The dispute between PlanetArt, a provider of mobile phone-based photo printing services offering free prints, and Photobox, more traditionally known for its pay-per-photo business model, has concluded with a finding that Photobox’s use of “Free Prints” as an app name infringed PlanetArt’s trade mark for “FreePrints”. Mr Alexander QC handed down the judgment remotely, in accordance with the Covid-19 protocol. The case will be of interest to all brand and app owners, and provides clarity on how trade mark infringement and passing off are considered in the context of mobile apps.
The English High Court ruled that PlanetArt’s "FreePrints" icon trade mark was infringed by the Photobox Free Prints App icon because of the visual and aural similarities between the two icons, taken as a whole. However, Photobox’s other uses of the sign did not infringe, and PlanetArt’s passing off claim was dismissed entirely, highlighting the difficulty in enforcing rights in a descriptive trade mark.
The judgment shows that where descriptive terms are used in trade marks, the courts are more likely to tolerate the use of similar descriptive terms by others, especially where another user attaches a distinctive term to the descriptive word(s) in the mark.
PlanetArt launched an app in January 2014, using the brand “FreePrints”, which allows customers to place orders to print photos from their devices for free, with customers paying only delivery charges (FreePrints App). PlanetArt has launched a series of further apps using the “FreePrints” brand (such as the FreePrints Photobooks). The FreePrints App has proved to be very popular and was viewed by over 9 million people in 2019.
In 2019, Photobox, which until then had relied on a pay-per-photo model, launched a similar app competing with the FreePrints App, that allowed customers to place orders with prints provided for free (Photobox Free Prints App).
PlanetArt brought an action against Photobox
- for trade mark infringement – PlanetArt alleged that Photobox infringed PlanetArt’s trade mark by using the expression “Free Prints” in (a) the Photobox Free Prints App icon and (b) other brands used in the Photobox Free Prints App (images below); and
- for passing off arising out of use of the PlanetArt trade marks.
PlanetArt also requested that Photobox’s UK trade mark PHOTOBOX FREE PRINTS be invalidated.
Trade mark infringement
Mr Alexander QC found that there were significant similarities in the visual presentation of the two app icons, and the way the two icons were pronounced (“FreePrints” vs “Free Prints”). Photobox claimed that the words “Free Prints” under its app icon image simply described the service the app provided, and was not a brand. However, following an analysis of similar apps available on the AppStore, Mr Alexander QC concluded that the average consumer would expect the term below the image to have trade mark significance. While the Photobox Free Prints App icon could be distinguished from the FreePrints App icon on close examination, they were more similar than different. The two-colour turquoise and white design in both icons were too similar, as were the words underneath the image in the icons. The similarities between the icons, taken as a whole (and not merely the word elements) were sufficient to give rise to a likelihood of confusion within the meaning of s. 10(2) of the Trade Mark Act 1994 (TMA 1994).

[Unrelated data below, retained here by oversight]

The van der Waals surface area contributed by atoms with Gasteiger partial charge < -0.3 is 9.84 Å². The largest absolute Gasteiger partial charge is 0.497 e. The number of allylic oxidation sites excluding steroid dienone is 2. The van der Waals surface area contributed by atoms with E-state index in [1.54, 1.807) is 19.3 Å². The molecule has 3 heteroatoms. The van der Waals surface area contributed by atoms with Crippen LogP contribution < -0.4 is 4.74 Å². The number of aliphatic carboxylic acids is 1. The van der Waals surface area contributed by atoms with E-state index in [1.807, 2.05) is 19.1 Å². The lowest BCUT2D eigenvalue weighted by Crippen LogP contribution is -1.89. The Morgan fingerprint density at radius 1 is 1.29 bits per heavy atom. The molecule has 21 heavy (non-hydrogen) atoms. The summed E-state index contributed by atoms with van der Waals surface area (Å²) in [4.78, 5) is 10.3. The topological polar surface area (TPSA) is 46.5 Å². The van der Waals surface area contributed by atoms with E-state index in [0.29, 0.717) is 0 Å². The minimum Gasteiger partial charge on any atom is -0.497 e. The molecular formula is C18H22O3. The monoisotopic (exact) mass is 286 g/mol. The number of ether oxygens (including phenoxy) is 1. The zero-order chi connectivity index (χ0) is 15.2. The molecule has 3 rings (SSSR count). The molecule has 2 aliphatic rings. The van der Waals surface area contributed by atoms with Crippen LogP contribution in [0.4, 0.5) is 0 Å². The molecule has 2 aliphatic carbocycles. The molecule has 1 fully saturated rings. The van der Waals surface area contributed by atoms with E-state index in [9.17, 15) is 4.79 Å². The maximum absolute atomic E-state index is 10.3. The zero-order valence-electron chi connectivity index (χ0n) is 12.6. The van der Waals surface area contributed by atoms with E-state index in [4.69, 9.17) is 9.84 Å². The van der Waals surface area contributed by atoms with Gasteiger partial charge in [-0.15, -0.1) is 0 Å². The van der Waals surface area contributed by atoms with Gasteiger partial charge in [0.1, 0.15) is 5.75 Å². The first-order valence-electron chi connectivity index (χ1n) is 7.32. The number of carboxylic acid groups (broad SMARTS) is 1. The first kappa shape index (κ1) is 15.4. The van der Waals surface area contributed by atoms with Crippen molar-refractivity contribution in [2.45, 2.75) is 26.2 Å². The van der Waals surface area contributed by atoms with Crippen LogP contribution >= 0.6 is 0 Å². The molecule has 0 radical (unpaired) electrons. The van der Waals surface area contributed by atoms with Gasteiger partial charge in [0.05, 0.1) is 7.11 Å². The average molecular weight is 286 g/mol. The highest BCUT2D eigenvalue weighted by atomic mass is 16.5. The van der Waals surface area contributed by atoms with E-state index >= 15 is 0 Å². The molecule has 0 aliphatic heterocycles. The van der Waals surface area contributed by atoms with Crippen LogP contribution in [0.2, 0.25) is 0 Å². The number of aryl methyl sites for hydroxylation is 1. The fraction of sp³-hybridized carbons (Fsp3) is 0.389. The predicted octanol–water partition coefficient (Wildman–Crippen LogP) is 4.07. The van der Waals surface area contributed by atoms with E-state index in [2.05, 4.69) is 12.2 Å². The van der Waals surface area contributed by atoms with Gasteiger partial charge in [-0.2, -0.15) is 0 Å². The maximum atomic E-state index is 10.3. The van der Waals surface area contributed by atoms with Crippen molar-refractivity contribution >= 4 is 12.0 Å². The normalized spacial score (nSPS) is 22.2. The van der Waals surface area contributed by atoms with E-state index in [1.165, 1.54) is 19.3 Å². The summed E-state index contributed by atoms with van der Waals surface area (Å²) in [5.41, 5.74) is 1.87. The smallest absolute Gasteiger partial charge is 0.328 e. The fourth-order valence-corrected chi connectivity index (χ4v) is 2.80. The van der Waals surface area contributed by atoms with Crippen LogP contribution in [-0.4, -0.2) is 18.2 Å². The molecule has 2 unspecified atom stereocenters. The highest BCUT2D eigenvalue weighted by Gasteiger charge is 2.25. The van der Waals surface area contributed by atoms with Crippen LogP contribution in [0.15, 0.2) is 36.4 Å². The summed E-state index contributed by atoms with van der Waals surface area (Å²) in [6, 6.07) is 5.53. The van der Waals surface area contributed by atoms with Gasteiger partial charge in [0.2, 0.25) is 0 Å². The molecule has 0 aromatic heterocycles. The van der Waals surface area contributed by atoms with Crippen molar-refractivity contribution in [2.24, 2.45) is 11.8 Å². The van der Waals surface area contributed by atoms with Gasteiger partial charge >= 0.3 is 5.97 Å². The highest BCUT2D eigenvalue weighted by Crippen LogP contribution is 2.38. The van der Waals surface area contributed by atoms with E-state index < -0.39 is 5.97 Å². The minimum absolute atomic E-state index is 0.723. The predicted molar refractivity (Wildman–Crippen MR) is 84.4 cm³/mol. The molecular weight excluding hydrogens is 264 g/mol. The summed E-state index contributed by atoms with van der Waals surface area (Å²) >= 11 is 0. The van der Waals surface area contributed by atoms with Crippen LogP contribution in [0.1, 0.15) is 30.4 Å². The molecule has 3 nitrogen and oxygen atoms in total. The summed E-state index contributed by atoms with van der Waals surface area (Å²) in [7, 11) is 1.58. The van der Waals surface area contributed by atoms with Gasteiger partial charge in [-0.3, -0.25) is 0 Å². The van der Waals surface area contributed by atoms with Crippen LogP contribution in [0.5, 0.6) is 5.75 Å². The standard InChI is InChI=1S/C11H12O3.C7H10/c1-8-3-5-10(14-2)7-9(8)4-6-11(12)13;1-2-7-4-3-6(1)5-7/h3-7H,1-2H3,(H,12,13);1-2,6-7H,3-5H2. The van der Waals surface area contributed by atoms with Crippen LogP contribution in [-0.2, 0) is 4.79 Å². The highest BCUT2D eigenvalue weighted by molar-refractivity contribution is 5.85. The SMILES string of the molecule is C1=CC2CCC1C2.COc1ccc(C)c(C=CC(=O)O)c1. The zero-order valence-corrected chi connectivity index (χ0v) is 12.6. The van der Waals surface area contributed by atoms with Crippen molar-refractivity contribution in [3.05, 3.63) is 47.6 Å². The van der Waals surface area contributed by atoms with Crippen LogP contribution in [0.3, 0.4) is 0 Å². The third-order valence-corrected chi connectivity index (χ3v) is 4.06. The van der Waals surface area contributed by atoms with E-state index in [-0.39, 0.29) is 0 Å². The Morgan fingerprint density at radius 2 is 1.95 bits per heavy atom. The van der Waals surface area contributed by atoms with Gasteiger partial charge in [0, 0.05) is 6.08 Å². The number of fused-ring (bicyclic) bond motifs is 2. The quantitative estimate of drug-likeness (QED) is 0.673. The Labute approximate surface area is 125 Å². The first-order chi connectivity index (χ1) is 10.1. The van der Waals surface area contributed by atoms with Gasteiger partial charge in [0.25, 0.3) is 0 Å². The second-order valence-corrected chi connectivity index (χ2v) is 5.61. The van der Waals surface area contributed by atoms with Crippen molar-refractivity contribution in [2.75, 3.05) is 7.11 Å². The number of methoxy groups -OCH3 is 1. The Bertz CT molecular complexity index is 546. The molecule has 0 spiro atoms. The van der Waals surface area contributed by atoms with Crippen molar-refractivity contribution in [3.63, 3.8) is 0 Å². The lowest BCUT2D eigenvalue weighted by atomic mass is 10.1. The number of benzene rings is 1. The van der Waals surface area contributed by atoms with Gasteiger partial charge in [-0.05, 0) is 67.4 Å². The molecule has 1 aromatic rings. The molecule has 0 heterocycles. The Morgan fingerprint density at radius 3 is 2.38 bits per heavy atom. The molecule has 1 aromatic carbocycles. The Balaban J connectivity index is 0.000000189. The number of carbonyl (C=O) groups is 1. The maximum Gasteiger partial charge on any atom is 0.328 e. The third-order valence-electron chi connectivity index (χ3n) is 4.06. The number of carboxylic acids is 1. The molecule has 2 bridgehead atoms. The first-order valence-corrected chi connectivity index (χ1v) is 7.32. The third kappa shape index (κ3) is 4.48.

The court found that the “FreePrints” name had gained a reputation and secondary meaning as one word through consistent use and, for similar reasons as above, the court found that there was infringement under s. 10(3) TMA 1994.
Other app branding
PlanetArt’s claims relating to the other Photobox Free Prints App brands were dismissed. The inclusion of the origin denoting word “PHOTOBOX” in these marks meant consumers were more likely to perceive PHOTOBOX as the brand and the words “FREE PRINTS” as merely descriptive.
No passing off
PlanetArt had some goodwill in the mark “FreePrints” as a composite word, and the term “FreePrints” had acquired a secondary meaning to be connected with PlanetArt. However, that goodwill was not so strong that the mere use of the descriptive words “Free Prints”, as two words, in relation to a business or app supplying free prints, could be connected with PlanetArt’s business. The judge found that Photobox’s acts did not constitute misrepresentation either, partly because of its use of the PHOTOBOX brand to distinguish their business from PlanetArt’s business. This conclusion was clear in relation to the other app brands, but was marginal in relation to the Photobox Free Prints App icon and supported by the lack of concrete evidence that there was passing off.
No invalidation of Photobox’s UK trade mark
The court rejected PlanetArt’s application for invalidation of the PHOTOBOX FREE PRINTS mark for a number of reasons, including: (1) the mark contained the prominent distinctive character, PHOTOBOX; and (2) Photobox included FREE PRINTS in the mark as a descriptive term, which genuinely described the service that Photobox offered.
Read the full case: PlanetArt LLC v Photobox Limited  EWHC 713 (Ch)